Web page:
On December 20, 1409 the Pope issued a bull forbidding John’s teachings and ordered all of his books to be burned. In November of 1414, John was betrayed, arrested and taken to a dank dungeon where he remained in chains for seventy-three days. In the spring of 1415 John was brought to trial with 30 false charges leveled against him. He was repeatedly asked to recant his beliefs which he refused unless convinced by scripture of his errors.

On July 6, 1415, John’s hands were tied behind his back and a chain was hung around his neck. Wood and straw were placed all around him and his writings were used as kindling for the fire. Before the fire was lit, Count Palatine gave him one last chance to recant, he responded, “God is my witness that the evidence against me is false, I have never thought nor preached except with the one intention of winning men, if possible, from their sins, today I will gladly die.” As the flames began, he sang in Latin, “Christ, thou Son of the living God, have mercy upon me.” His ashes were scattered in the Rhine river.

William Tyndale  –  The English Reformer  : 1494-1536

William Tyndale was born in approximately 1494, in a small village near Dursley, Gloucestershire England. William was admitted to Oxford University and obtained the degrees  of Bachelor and Master of Arts. In the year 1515, he was ordained into the Roman Catholic Priesthood. William was a gifted linguist, fluent in French, Greek, Hebrew, German, Italian, Latin, and Spanish.

William Tyndale eventually became one of the most wanted men in England. Pursued by the Cardinal Wolsey, the pope’s personal legate, William darted across Europe to avoid capture. Tyndale was always pushing to complete the task of translating the Bible into English. Since the Bible was outlawed by the Roman Catholic Church, he had made it his goal to publish the scripture  for his fellow Englishmen. He is known today as “the Father of the English Bible”. He was eventually jailed, tried for heresy and burned at the stake by his roman catholic persecutors.

Martin Luther – The German Reformer  :  November 10, 1483-February 18, 1546

Martin Luther was a German Roman Catholic monk, theologian, university professor and church reformer whose ideas inspired the Protestant Reformation and changed the course of Western civilization. Luther’s theology challenged the authority of the papacy by holding that the Bible is the only infallible source of religious authority.  Luther proclaimed the Bibles message that salvation was a free gift of God, received only by true repentance and faith in Jesus, a faith and repentance given by God and unmediated by the church.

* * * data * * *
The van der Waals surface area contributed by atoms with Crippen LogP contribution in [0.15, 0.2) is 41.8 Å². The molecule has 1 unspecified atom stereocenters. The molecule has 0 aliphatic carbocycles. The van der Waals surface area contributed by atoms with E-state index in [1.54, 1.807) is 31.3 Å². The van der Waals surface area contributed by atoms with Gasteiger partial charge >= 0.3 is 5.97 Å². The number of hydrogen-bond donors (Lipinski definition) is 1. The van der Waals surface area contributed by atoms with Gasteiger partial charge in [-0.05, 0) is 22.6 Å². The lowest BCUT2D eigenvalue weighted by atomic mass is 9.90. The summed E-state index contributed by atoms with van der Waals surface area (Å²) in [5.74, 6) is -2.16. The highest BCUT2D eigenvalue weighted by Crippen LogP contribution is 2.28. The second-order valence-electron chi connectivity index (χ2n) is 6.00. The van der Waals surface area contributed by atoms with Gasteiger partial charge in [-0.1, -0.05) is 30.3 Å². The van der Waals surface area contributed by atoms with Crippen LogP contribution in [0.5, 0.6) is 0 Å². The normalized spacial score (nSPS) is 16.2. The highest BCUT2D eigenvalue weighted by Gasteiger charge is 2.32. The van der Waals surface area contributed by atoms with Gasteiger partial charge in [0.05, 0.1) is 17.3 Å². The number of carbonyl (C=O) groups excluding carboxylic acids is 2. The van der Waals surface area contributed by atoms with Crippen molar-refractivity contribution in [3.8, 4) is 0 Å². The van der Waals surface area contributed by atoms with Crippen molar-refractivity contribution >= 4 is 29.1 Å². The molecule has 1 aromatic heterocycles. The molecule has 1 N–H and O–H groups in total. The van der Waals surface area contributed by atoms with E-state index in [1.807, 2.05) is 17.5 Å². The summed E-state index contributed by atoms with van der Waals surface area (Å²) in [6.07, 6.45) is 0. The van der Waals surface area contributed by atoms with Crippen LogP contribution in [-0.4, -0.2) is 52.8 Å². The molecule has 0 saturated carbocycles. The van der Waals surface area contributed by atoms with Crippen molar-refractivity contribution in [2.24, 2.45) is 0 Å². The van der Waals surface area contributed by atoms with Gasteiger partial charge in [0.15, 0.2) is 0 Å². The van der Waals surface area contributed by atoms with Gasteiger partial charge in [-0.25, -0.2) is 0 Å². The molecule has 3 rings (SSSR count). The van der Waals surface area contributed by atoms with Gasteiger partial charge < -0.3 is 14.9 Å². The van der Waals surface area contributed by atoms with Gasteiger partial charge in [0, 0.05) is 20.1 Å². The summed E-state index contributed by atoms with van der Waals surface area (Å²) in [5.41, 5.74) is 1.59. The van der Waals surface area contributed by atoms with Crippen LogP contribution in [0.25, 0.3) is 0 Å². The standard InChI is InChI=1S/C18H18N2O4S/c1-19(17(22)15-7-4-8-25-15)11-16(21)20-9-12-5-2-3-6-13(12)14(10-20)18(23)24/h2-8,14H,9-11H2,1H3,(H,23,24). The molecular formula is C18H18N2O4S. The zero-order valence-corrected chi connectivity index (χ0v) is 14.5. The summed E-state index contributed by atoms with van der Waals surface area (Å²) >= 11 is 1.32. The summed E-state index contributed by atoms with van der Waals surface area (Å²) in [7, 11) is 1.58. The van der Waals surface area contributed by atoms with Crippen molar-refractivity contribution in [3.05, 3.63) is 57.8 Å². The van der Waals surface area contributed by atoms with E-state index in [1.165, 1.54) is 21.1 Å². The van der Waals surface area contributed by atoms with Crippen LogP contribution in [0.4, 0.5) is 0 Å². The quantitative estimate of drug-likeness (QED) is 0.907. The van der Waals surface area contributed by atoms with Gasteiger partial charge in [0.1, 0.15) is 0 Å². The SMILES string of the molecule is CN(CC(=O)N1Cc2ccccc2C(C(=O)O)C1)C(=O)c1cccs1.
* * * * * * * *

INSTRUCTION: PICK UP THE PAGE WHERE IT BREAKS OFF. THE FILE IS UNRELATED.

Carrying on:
Luther’s confrontation with Charles V at the Diet of Worms over freedom of conscience in 1521 and his refusal to submit to the authority of the Emperor resulted in his being declared an outlaw of the state as he was excommunicated from the Roman Catholic Church. Because of the perceived unity of the medieval Church with the secular rulers of western Europe, the widespread acceptance of Luther’s doctrines and popular vindication of his thinking on individual liberties were both phenomenal and unprecedented.

Ulrich Zwingli -The Swiss Reformer : Jan. 1, 1484 – Oct. 11, 1531

Ulrich Zwingli was born on New Year’s Day, 1484 in Wildhaus, Switzerland. Ulrich studied at the University of Vienna, Berne and at the University of Basel. He was highly educated in the classical studies of poetry, philosophy, music, astronomy and physics. He acquired his B.A. degree in 1504 and Master of Arts in 1506 at the University of Basel.  In the year 1506 he was ordained into the catholic priesthood. In 1515, he moved to Einsiedeln, where he saw, up close, the blatant evil inherent in many roman catholic practices such as the buying of indulgences.

In 1520, the plague had struck Zurich and destroyed nearly a third of its inhabitants. Zwingli himself who had been faithfully ministering to the needs of his people, had also been struck, however, he emerged from his near death experience as a changed man. After recovering from the plague he was fully  converted to biblical faith and  began preaching against the evils of the roman catholic church. Zwingli earnestly began fighting for strict obedience to the literal teachings of scripture.  What followed was a unstoppable reformation movement that resulted in the demise of Catholicism in Switzerland.

Zwingli’s beliefs were simple and straightforward: the Bible is truth; anything not in the Bible is not truth. It was the simplicity of this message that garnered him great public support from the people in Switzerland; and eventually outrage, and even war, from Roman Catholic officials.

John Calvin – The French Reformer

John Calvin, the French reformer was one of the most influential men of the Reformation movement. John was born on July 10th, 1509 in Noyon, France. He was raised in a staunch Roman Catholic family and eventually ordained into the catholic priesthood in the town of his birth. In a 1533 He underwent a “sudden conversion” and dedicated the rest of his life to developing a deep and thorough explanation of Reformation beliefs and the biblical gospel.